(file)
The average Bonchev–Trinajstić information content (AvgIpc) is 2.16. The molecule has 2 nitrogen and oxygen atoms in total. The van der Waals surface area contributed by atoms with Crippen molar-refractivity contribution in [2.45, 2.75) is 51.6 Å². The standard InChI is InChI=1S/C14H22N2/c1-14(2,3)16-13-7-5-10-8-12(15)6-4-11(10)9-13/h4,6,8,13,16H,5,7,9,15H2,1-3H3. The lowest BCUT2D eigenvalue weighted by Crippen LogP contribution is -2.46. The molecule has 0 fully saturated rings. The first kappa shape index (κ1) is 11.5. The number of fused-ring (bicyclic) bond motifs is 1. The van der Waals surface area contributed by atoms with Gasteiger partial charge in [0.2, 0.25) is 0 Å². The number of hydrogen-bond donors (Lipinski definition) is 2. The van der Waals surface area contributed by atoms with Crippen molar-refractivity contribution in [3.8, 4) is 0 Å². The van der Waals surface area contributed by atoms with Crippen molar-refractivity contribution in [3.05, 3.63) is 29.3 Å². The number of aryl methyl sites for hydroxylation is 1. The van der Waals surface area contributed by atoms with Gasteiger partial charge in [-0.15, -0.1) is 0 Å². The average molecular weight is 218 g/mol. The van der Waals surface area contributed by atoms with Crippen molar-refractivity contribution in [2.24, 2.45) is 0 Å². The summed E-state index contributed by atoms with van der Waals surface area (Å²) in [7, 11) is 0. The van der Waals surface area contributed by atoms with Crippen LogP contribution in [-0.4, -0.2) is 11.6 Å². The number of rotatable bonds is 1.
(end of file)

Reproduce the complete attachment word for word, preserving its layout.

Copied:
The average Bonchev–Trinajstić information content (AvgIpc) is 2.16. The molecule has 2 nitrogen and oxygen atoms in total. The van der Waals surface area contributed by atoms with Crippen molar-refractivity contribution in [2.45, 2.75) is 51.6 Å². The standard InChI is InChI=1S/C14H22N2/c1-14(2,3)16-13-7-5-10-8-12(15)6-4-11(10)9-13/h4,6,8,13,16H,5,7,9,15H2,1-3H3. The lowest BCUT2D eigenvalue weighted by Crippen LogP contribution is -2.46. The molecule has 0 fully saturated rings. The first kappa shape index (κ1) is 11.5. The number of fused-ring (bicyclic) bond motifs is 1. The van der Waals surface area contributed by atoms with Gasteiger partial charge in [0.2, 0.25) is 0 Å². The number of hydrogen-bond donors (Lipinski definition) is 2. The van der Waals surface area contributed by atoms with Crippen molar-refractivity contribution in [3.8, 4) is 0 Å². The van der Waals surface area contributed by atoms with Crippen molar-refractivity contribution in [3.05, 3.63) is 29.3 Å². The number of aryl methyl sites for hydroxylation is 1. The van der Waals surface area contributed by atoms with Gasteiger partial charge in [-0.15, -0.1) is 0 Å². The average molecular weight is 218 g/mol. The van der Waals surface area contributed by atoms with Crippen molar-refractivity contribution in [2.24, 2.45) is 0 Å². The summed E-state index contributed by atoms with van der Waals surface area (Å²) in [7, 11) is 0. The van der Waals surface area contributed by atoms with Crippen LogP contribution in [-0.4, -0.2) is 11.6 Å². The number of rotatable bonds is 1.